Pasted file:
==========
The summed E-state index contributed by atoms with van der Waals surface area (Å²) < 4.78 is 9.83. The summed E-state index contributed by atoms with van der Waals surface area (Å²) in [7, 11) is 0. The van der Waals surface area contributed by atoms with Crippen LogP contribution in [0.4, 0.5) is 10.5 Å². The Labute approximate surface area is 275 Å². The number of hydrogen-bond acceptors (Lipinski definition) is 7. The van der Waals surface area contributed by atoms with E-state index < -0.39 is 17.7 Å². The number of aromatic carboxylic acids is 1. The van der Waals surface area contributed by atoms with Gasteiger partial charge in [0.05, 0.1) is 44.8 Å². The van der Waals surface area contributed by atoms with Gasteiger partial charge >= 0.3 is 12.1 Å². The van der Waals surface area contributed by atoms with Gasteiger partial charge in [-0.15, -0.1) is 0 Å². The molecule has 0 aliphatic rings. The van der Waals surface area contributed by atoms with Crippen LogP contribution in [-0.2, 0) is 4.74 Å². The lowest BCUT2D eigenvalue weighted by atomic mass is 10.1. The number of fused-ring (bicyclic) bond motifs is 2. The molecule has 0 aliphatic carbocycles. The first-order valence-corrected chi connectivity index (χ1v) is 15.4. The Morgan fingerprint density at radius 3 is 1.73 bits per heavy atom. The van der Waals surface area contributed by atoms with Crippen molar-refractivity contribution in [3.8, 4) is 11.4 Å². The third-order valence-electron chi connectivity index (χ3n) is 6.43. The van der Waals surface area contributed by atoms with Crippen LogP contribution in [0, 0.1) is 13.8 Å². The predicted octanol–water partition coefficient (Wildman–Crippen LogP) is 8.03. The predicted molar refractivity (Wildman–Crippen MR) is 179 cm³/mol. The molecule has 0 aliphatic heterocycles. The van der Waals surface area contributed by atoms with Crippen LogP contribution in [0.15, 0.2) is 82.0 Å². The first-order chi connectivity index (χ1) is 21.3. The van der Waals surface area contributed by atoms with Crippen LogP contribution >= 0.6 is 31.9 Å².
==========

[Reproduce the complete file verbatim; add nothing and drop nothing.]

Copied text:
The summed E-state index contributed by atoms with van der Waals surface area (Å²) < 4.78 is 9.83. The summed E-state index contributed by atoms with van der Waals surface area (Å²) in [7, 11) is 0. The van der Waals surface area contributed by atoms with Crippen LogP contribution in [0.4, 0.5) is 10.5 Å². The Labute approximate surface area is 275 Å². The number of hydrogen-bond acceptors (Lipinski definition) is 7. The van der Waals surface area contributed by atoms with E-state index < -0.39 is 17.7 Å². The number of aromatic carboxylic acids is 1. The van der Waals surface area contributed by atoms with Gasteiger partial charge in [0.05, 0.1) is 44.8 Å². The van der Waals surface area contributed by atoms with Gasteiger partial charge >= 0.3 is 12.1 Å². The van der Waals surface area contributed by atoms with Gasteiger partial charge in [-0.15, -0.1) is 0 Å². The molecule has 0 aliphatic rings. The van der Waals surface area contributed by atoms with Crippen LogP contribution in [-0.2, 0) is 4.74 Å². The lowest BCUT2D eigenvalue weighted by atomic mass is 10.1. The number of fused-ring (bicyclic) bond motifs is 2. The molecule has 0 aliphatic carbocycles. The first-order valence-corrected chi connectivity index (χ1v) is 15.4. The Morgan fingerprint density at radius 3 is 1.73 bits per heavy atom. The van der Waals surface area contributed by atoms with Crippen molar-refractivity contribution in [3.8, 4) is 11.4 Å². The third-order valence-electron chi connectivity index (χ3n) is 6.43. The van der Waals surface area contributed by atoms with Crippen LogP contribution in [0, 0.1) is 13.8 Å². The predicted octanol–water partition coefficient (Wildman–Crippen LogP) is 8.03. The predicted molar refractivity (Wildman–Crippen MR) is 179 cm³/mol. The molecule has 0 aliphatic heterocycles. The van der Waals surface area contributed by atoms with Crippen LogP contribution in [0.15, 0.2) is 82.0 Å². The first-order chi connectivity index (χ1) is 21.3. The van der Waals surface area contributed by atoms with Crippen LogP contribution >= 0.6 is 31.9 Å².